Huddle Up for Operations Success

By Paul Martin, PT, MPT, CBI, M&AMI

As we continue to be challenged by declining reimbursements, physician-owned practices, corporate competition, and the Affordable Care Act, we need to have our staff focused on driving operational results—the key business metrics to ensure your practice is at the highest level of operational excellence. We suggest two strategies to make this happen:

  1. Create operations budgets and targets for your staff. Consider the key metrics that will drive the financial success of the business, such as visits per new patient, charges per visit, units per visit, and visits per professional per hour.
  2. Do a weekly huddle! A huddle is different from a meeting. Peyton Manning and the Denver Broncos offense do not sit down and take notes in a huddle. So your operations huddles should be done standing up around the leader. Demand participation, and let everyone know how important it is to meet and exceed operations targets.

This week set your operations targets and call for your staff to….huddle up!

Knowledge Amplification

By Tannus Quatre, PT, MBA

We have all thrown a pebble into a calm lake—the transfer of energy creating ripples that move outward from center until all visible reaches of the lake have been touched. It is a beautiful thing. In a similar way, the transfer of education and knowledge throughout the workplace also often starts from a single source, and done correctly can also touch all corners. While it does not have to be difficult, it does have to be intentional. Educating yourself or your staff is an investment. There is virtually no circumstance in which it does not cost time, money, or both. As such, the return on your investment is going to be greatest if there are many ripples, and they extend far throughout your practice.

Make an Action List

By Tannus Quatre, PT, MBA

If you are like virtually every other business owner in America, I know one thing about you: You try to do too much. Yep, I said it. You are an overachiever. You work too hard, you don’t like to say “no,” and you try to do everything at once.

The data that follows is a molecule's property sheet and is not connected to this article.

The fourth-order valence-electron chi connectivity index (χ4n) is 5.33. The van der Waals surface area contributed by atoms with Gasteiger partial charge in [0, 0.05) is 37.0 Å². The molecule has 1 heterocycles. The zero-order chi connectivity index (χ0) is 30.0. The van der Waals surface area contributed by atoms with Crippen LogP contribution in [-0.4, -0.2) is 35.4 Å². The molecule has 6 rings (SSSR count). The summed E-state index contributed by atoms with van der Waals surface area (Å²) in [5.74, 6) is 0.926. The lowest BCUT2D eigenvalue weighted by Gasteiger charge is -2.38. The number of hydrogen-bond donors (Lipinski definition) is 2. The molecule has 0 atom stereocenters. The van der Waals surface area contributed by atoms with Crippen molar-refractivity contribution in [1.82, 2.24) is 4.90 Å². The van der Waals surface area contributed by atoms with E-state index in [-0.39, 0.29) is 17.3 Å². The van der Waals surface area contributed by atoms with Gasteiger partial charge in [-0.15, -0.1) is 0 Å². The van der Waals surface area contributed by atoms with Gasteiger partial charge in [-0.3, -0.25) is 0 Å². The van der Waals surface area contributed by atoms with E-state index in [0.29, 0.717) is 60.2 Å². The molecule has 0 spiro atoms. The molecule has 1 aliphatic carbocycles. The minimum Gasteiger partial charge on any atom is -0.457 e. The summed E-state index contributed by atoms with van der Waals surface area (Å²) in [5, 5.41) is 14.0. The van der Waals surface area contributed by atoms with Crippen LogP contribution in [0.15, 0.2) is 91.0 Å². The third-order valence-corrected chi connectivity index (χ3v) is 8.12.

One other thing I know about you is that sometimes you fail. Pushing yourself to your limits means that things fall off the plate from time to time, and sometimes you might not even know it happened.

While I know no cure for the overachiever, one simple trick that has helped many Type-A personalities is an action list. We have all heard it before, and there is a reason—it works.

Making an action list looks like this:

  • Commit to using an action list every day. This can include revising an existing list, or creating a new one from scratch. Write down an actionable item, which can be completed in its entirety that day. An example of an actionable item may be: “Return call from Mrs. Smith” or “Complete documentation for all daily patients.” If the action item pertains to a large project that will not be completed that day, write down only the portion that you will complete before nightfall.
  • Prioritize your list so that the most important and/or most achievable items are completed first. There is some psychology to this act: It is important that we see ourselves making progress throughout the day on our action items. Focusing on bigger, intimidating items, such as writing a new contract, before smaller more achievable items, such as returning a phone call, may be an inspiration killer that can demotivate even the most passionate go-getter.